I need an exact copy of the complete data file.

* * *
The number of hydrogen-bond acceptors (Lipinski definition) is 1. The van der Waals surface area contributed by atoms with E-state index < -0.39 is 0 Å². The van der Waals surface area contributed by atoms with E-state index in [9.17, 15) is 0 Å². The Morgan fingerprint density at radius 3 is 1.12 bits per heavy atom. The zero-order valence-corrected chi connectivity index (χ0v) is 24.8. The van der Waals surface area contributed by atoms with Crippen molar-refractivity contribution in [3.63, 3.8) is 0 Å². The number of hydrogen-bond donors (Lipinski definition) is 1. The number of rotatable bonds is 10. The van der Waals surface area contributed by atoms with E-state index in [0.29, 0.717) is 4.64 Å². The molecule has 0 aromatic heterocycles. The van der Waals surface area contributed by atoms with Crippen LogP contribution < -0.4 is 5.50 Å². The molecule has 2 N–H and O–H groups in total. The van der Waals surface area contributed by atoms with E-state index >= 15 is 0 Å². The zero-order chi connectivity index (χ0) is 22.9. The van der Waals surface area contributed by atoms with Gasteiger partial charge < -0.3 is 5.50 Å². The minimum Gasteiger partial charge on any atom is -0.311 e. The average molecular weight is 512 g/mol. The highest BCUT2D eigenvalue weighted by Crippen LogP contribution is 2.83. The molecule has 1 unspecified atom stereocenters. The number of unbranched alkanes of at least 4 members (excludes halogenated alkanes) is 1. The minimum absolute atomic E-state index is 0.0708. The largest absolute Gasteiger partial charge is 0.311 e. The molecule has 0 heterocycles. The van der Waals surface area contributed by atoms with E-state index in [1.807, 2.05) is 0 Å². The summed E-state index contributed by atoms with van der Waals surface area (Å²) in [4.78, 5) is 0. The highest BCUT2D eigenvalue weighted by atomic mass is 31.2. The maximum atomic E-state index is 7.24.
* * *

The number of hydrogen-bond acceptors (Lipinski definition) is 1. The van der Waals surface area contributed by atoms with E-state index < -0.39 is 0 Å². The van der Waals surface area contributed by atoms with E-state index in [9.17, 15) is 0 Å². The Morgan fingerprint density at radius 3 is 1.12 bits per heavy atom. The zero-order valence-corrected chi connectivity index (χ0v) is 24.8. The van der Waals surface area contributed by atoms with Crippen molar-refractivity contribution in [3.63, 3.8) is 0 Å². The number of hydrogen-bond donors (Lipinski definition) is 1. The number of rotatable bonds is 10. The van der Waals surface area contributed by atoms with E-state index in [0.29, 0.717) is 4.64 Å². The molecule has 0 aromatic heterocycles. The van der Waals surface area contributed by atoms with Crippen LogP contribution < -0.4 is 5.50 Å². The molecule has 2 N–H and O–H groups in total. The van der Waals surface area contributed by atoms with E-state index >= 15 is 0 Å². The zero-order chi connectivity index (χ0) is 22.9. The van der Waals surface area contributed by atoms with Gasteiger partial charge < -0.3 is 5.50 Å². The minimum Gasteiger partial charge on any atom is -0.311 e. The average molecular weight is 512 g/mol. The highest BCUT2D eigenvalue weighted by Crippen LogP contribution is 2.83. The molecule has 1 unspecified atom stereocenters. The number of unbranched alkanes of at least 4 members (excludes halogenated alkanes) is 1. The minimum absolute atomic E-state index is 0.0708. The largest absolute Gasteiger partial charge is 0.311 e. The molecule has 0 heterocycles. The van der Waals surface area contributed by atoms with E-state index in [1.807, 2.05) is 0 Å². The summed E-state index contributed by atoms with van der Waals surface area (Å²) in [4.78, 5) is 0. The highest BCUT2D eigenvalue weighted by atomic mass is 31.2. The maximum atomic E-state index is 7.24.